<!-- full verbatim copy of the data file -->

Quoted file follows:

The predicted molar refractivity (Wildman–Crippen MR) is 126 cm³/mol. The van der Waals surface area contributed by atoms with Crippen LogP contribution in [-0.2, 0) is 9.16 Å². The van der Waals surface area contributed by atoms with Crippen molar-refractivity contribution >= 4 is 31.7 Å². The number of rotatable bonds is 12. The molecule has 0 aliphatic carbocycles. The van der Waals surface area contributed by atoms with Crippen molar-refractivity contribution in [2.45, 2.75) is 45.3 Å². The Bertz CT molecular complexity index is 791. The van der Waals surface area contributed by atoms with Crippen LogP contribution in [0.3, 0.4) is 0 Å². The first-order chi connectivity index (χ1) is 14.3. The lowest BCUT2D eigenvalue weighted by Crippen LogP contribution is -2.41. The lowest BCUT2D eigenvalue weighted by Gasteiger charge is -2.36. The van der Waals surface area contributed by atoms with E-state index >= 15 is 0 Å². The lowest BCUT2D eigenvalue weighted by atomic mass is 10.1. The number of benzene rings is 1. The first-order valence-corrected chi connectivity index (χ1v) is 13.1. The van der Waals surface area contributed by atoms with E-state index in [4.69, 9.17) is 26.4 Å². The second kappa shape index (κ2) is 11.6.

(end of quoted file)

The predicted molar refractivity (Wildman–Crippen MR) is 126 cm³/mol. The van der Waals surface area contributed by atoms with Crippen LogP contribution in [-0.2, 0) is 9.16 Å². The van der Waals surface area contributed by atoms with Crippen molar-refractivity contribution >= 4 is 31.7 Å². The number of rotatable bonds is 12. The molecule has 0 aliphatic carbocycles. The van der Waals surface area contributed by atoms with Crippen molar-refractivity contribution in [2.45, 2.75) is 45.3 Å². The Bertz CT molecular complexity index is 791. The van der Waals surface area contributed by atoms with Crippen LogP contribution in [0.3, 0.4) is 0 Å². The first-order chi connectivity index (χ1) is 14.3. The lowest BCUT2D eigenvalue weighted by Crippen LogP contribution is -2.41. The lowest BCUT2D eigenvalue weighted by Gasteiger charge is -2.36. The van der Waals surface area contributed by atoms with E-state index >= 15 is 0 Å². The lowest BCUT2D eigenvalue weighted by atomic mass is 10.1. The number of benzene rings is 1. The first-order valence-corrected chi connectivity index (χ1v) is 13.1. The van der Waals surface area contributed by atoms with E-state index in [4.69, 9.17) is 26.4 Å². The second kappa shape index (κ2) is 11.6.